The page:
Regional Photometric Modeling of Asteroid (101955) Bennu

Golish, D. R.; Li, J. -Y.; Clark, B. E.; DellaGiustina, D. N.; Zou, X. -D.; Rizos, J. L.; Hasselmann, P. H.; Bennett, C. A.; Fornasier, S.; Drouet d'Aubigny, C.; Rizk, B.; Daly, M. G.; Barnouin, O. S.; Seabrook, J. A.; Philpott, L.; Al Asad, M. M.; Johnson, C. L.; Rozitis, B.; Ryan, A. J.; Emery, J. P.; Lauretta, D. S.
Bibliographical reference

The Planetary Science Journal

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We present a regional photometric analysis of asteroid (101955) Bennu, using image data from the MapCam color imager of the OSIRIS-REx Camera Suite (OCAMS). This analysis follows the previously reported global photometric analysis of Bennu, which found that Bennu's roughness was difficult to photometrically model owing to unresolved surface variation. Here we find that, even with a high-resolution shape model (20 cm per facet) and automatic image registration (<1 pixel error), Bennu remains a challenging surface to photometrically model: neither a suite of empirical photometric models nor the physically motivated Hapke model were able to eliminate the scatter in the data due to pixel-scale variations. Nonetheless, the models improved on the global analysis by identifying regional variations in Bennu's photometric response. A linear empirical model, when compared with independent measures of surface roughness and albedo, revealed correlations between those characteristics and phase slope. A regional Hapke analysis showed the same structure in its single-scattering albedo and asymmetry factors; although the Hapke parameters were loosely constrained, complicating interpretation of their spatial variation, the regional variation in relative parameter sensitivity also correlated with shallower phase slope, higher albedo, and less macroscopic roughness.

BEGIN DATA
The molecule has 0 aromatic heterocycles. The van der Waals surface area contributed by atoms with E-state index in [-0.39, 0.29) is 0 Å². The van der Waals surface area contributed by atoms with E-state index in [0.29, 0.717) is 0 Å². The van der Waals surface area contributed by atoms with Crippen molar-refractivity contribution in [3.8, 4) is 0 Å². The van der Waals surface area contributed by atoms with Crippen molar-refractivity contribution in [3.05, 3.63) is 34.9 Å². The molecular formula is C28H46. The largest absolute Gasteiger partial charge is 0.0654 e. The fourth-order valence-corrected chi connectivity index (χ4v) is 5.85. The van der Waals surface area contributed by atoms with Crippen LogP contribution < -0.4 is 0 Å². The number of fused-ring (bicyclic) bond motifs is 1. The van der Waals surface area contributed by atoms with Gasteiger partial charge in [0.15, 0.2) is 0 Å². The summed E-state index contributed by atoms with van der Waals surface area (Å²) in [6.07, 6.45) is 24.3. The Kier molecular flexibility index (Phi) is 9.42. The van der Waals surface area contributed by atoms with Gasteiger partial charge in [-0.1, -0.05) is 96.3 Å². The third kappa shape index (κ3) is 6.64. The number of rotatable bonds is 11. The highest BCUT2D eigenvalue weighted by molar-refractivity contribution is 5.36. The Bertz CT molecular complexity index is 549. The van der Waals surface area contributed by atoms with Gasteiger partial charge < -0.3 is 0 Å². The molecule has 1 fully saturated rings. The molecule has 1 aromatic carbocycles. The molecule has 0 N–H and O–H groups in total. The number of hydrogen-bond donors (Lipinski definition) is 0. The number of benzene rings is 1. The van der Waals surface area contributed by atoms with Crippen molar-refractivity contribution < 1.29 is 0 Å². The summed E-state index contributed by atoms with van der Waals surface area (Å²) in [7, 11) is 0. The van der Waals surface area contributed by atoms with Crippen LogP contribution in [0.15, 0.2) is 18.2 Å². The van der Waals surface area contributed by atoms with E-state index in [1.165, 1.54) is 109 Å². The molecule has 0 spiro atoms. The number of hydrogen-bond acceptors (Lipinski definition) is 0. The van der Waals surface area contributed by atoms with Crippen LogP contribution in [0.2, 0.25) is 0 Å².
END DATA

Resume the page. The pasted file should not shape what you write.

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Minor Bodies of the Solar System

This project studies the physical and compositional properties of the so-called minor bodies of the Solar System, that includes asteroids, icy objects, and comets. Of special interest are the trans-neptunian objects (TNOs), including those considered the most distant objects detected so far (Extreme-TNOs or ETNOs); the comets and the comet-asteroid

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